Wendy Pearson from Edinburgh Libraries tells us about her very special Dyslexia Chatterbooks children's reading group, which is helping children with dyslexia to enjoy reading, and to love coming to the library.
Supporting Dyslexia Awareness Week
Since 2010 we have delivered an extensive programme of events during Dyslexia Awareness Week for both adults and children, in partnership with Dyslexia Scotland. Dyslexia Chatterbooks grew from this.
Setting up a Chatterbooks children's reading group for children with dyslexia
We established a group similar to other Chatterbooks children's reading groups, focusing on fun and informality, with the aim of encouraging enjoyment of words, stories, books, reading and of course the library itself. But unlike other groups, this one offered a safe environment for children with dyslexia, without peer pressure from those who can read fluently.
The practicalities of running a reading group for children with dyslexia
We also wanted to have high adult to child ratios (1:2) increasing opportunities for additional support, engagement, paired reading and confidence building. So we recruited six volunteers to help, using Edinburgh Libraries volunteer policy. Our volunteers have been fantastic and all have personal experience of dyslexia, either themselves, with close relatives or through work. The project would not be sustainable without their commitment and support. Children, aged eight to ten, were initially recruited from primary schools across the city through contacts with learning support staff. Recent recruits have been in response to promotion on Dyslexia Scotland and Edinburgh Libraries' websites. There is always a short waiting list and we are planning to develop other groups in neighbourhood libraries.
The group meets for an hour and half once a month. We begin each session with five minutes of 'quiet and stillness' when we sit in a circle, focus on 'mock' tea lights and soft music (one of our volunteers plays classical guitar beautifully). The purpose of this is to move from school and any tension or chaos of the day to something different, and to manage any potentially challenging behaviour - the particular nature of the group means that some children have to deal not only with dyslexia, but also ADHD, Aspergers, etc. Each session includes games, stories, sometimes drama and mad dress-up sessions, refreshments and at least half an hour crucial reading and choosing time in small groups of one adult to two children.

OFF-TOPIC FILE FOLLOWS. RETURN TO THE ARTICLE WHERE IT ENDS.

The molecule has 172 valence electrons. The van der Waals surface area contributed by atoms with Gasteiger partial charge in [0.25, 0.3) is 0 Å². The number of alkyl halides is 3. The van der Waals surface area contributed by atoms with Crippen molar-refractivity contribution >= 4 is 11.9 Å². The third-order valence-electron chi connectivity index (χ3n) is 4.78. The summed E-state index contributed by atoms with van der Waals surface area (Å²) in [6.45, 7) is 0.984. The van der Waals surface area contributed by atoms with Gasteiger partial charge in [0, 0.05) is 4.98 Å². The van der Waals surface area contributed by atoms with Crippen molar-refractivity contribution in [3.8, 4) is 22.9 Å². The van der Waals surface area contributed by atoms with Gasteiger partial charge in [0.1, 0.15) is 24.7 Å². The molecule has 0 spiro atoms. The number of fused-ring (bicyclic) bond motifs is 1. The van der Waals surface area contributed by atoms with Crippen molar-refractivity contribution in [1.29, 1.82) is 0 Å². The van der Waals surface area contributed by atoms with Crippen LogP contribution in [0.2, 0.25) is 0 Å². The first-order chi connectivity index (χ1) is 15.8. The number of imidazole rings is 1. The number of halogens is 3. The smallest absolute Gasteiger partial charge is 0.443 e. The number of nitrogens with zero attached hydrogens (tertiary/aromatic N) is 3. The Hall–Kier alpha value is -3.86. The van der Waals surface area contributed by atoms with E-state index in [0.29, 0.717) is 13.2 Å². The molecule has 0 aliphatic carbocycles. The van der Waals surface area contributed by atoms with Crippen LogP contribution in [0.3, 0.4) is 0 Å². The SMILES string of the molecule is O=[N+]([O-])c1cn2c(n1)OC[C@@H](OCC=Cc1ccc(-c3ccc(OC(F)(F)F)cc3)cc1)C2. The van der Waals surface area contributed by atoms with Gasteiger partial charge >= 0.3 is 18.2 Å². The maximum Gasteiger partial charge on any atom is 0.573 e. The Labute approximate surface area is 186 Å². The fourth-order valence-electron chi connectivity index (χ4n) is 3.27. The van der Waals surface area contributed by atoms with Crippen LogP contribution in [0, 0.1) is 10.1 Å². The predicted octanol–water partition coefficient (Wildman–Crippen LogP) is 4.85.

Getting special guests in
Over the year we have had some fantastic 'special guests' including local storytellers, poet in residence, authors from specialist dyslexia- friendly publishers, Barrington Stoke. As far as stock goes, we purchased additional copies of some Barrington Stoke books and always have displays with CDs as well. But the groups are varied in their abilities and tastes. The crucial thing is to work out what each child enjoys and go with that.
Evaluating how we are doing
Child evaluation is easy - they come back again and again and we get reports from parents such as, "I can't miss my book group" or "Chatterbooks is the best" suggest we are offering something good! From the parents however, we have really strong evidence that the group is beneficial. For example, one child has never written stories but preceded to tell parents all about guest author Viv French, and wrote a fantastic tale. We have children who arrive at first session, extremely shy, quiet, and within a couple of sessions they are very much part of the group.
More formal evaluation shows 100% parents agreeing that their child is more confident with reading, 90% agreed their child had a more positive attitude to reading and 90% agreed their child is happier trying to read different books. It's so rewarding for all of us to see children blossoming. Some of the group definitely improve their reading abilities and broaden their reading habits. Others gain in confidence and self-respect. What more can you ask for?
Celebrating our year of success
This summer we held an end of year celebration before the school holidays and invited parents and siblings to attend. A local story teller entertained along with group members themselves and our Convenor of Culture and Leisure presented awards of attendance and yearbooks featuring photos, quotes from authors, individual stories and artwork. Fabulous end to a great year!
Read Wendy's article on the Edinburgh libraries blog about some of the other work she was involved with during Dyslexia Awareness Week.
Read more about our Chatterbooks children's reading groups, how they can benefit children of all abilities and how you can set one up.
To find out more about running a Chatterbooks children's reading group specifically for children with dyslexia contact email@example.com